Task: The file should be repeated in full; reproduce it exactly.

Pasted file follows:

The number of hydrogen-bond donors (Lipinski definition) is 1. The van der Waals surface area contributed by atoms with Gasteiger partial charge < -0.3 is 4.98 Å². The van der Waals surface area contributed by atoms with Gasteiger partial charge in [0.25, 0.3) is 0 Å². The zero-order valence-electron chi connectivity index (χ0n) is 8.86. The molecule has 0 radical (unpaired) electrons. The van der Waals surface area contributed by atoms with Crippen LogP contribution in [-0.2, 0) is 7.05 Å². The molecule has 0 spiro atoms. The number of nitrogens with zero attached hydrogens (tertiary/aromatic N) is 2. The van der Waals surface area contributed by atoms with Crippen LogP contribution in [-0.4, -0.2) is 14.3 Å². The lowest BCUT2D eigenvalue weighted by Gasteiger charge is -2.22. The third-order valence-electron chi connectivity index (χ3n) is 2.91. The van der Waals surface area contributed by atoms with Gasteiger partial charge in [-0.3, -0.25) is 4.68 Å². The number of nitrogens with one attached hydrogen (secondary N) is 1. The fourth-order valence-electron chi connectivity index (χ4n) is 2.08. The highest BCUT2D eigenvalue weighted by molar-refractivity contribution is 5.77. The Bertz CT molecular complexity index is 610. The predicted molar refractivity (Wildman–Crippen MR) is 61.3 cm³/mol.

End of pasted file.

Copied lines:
The number of hydrogen-bond donors (Lipinski definition) is 1. The van der Waals surface area contributed by atoms with Gasteiger partial charge < -0.3 is 4.98 Å². The van der Waals surface area contributed by atoms with Gasteiger partial charge in [0.25, 0.3) is 0 Å². The zero-order valence-electron chi connectivity index (χ0n) is 8.86. The molecule has 0 radical (unpaired) electrons. The van der Waals surface area contributed by atoms with Crippen LogP contribution in [-0.2, 0) is 7.05 Å². The molecule has 0 spiro atoms. The number of nitrogens with zero attached hydrogens (tertiary/aromatic N) is 2. The van der Waals surface area contributed by atoms with Crippen LogP contribution in [-0.4, -0.2) is 14.3 Å². The lowest BCUT2D eigenvalue weighted by Gasteiger charge is -2.22. The third-order valence-electron chi connectivity index (χ3n) is 2.91. The van der Waals surface area contributed by atoms with Gasteiger partial charge in [-0.3, -0.25) is 4.68 Å². The number of nitrogens with one attached hydrogen (secondary N) is 1. The fourth-order valence-electron chi connectivity index (χ4n) is 2.08. The highest BCUT2D eigenvalue weighted by molar-refractivity contribution is 5.77. The Bertz CT molecular complexity index is 610. The predicted molar refractivity (Wildman–Crippen MR) is 61.3 cm³/mol.